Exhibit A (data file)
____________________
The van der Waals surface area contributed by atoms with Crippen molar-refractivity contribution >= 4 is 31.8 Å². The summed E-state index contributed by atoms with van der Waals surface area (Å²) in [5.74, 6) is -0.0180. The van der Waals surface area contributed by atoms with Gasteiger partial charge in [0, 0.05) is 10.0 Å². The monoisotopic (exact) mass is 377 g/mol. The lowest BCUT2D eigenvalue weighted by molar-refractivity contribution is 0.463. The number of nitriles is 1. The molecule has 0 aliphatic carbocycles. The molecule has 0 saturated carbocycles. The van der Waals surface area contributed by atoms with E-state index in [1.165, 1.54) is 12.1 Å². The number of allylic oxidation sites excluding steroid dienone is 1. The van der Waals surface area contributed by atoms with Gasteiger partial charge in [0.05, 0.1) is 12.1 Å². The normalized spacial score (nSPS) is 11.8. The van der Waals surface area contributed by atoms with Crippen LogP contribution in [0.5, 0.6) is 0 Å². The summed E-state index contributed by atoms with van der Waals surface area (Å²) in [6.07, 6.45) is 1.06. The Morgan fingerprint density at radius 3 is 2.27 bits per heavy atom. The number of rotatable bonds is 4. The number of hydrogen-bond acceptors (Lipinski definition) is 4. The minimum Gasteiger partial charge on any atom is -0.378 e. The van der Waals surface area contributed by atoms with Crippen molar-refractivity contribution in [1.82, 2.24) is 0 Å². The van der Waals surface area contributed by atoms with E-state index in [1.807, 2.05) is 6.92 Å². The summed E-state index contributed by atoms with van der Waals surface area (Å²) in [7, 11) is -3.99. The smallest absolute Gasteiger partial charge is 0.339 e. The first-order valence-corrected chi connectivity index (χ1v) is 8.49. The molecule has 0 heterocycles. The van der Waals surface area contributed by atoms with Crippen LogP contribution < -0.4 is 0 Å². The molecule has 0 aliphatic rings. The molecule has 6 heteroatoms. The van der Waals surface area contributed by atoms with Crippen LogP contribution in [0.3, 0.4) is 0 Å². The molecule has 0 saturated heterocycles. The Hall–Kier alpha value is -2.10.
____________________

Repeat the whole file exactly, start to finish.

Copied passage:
The van der Waals surface area contributed by atoms with Crippen molar-refractivity contribution >= 4 is 31.8 Å². The summed E-state index contributed by atoms with van der Waals surface area (Å²) in [5.74, 6) is -0.0180. The van der Waals surface area contributed by atoms with Gasteiger partial charge in [0, 0.05) is 10.0 Å². The monoisotopic (exact) mass is 377 g/mol. The lowest BCUT2D eigenvalue weighted by molar-refractivity contribution is 0.463. The number of nitriles is 1. The molecule has 0 aliphatic carbocycles. The molecule has 0 saturated carbocycles. The van der Waals surface area contributed by atoms with E-state index in [1.165, 1.54) is 12.1 Å². The number of allylic oxidation sites excluding steroid dienone is 1. The van der Waals surface area contributed by atoms with Gasteiger partial charge in [0.05, 0.1) is 12.1 Å². The normalized spacial score (nSPS) is 11.8. The van der Waals surface area contributed by atoms with Crippen LogP contribution in [0.5, 0.6) is 0 Å². The summed E-state index contributed by atoms with van der Waals surface area (Å²) in [6.07, 6.45) is 1.06. The Morgan fingerprint density at radius 3 is 2.27 bits per heavy atom. The number of rotatable bonds is 4. The number of hydrogen-bond acceptors (Lipinski definition) is 4. The minimum Gasteiger partial charge on any atom is -0.378 e. The van der Waals surface area contributed by atoms with Crippen molar-refractivity contribution in [1.82, 2.24) is 0 Å². The van der Waals surface area contributed by atoms with E-state index in [1.807, 2.05) is 6.92 Å². The summed E-state index contributed by atoms with van der Waals surface area (Å²) in [7, 11) is -3.99. The smallest absolute Gasteiger partial charge is 0.339 e. The first-order valence-corrected chi connectivity index (χ1v) is 8.49. The molecule has 0 heterocycles. The van der Waals surface area contributed by atoms with Crippen LogP contribution < -0.4 is 0 Å². The molecule has 0 aliphatic rings. The molecule has 6 heteroatoms. The van der Waals surface area contributed by atoms with Crippen LogP contribution in [0.3, 0.4) is 0 Å². The molecule has 0 saturated heterocycles. The Hall–Kier alpha value is -2.10.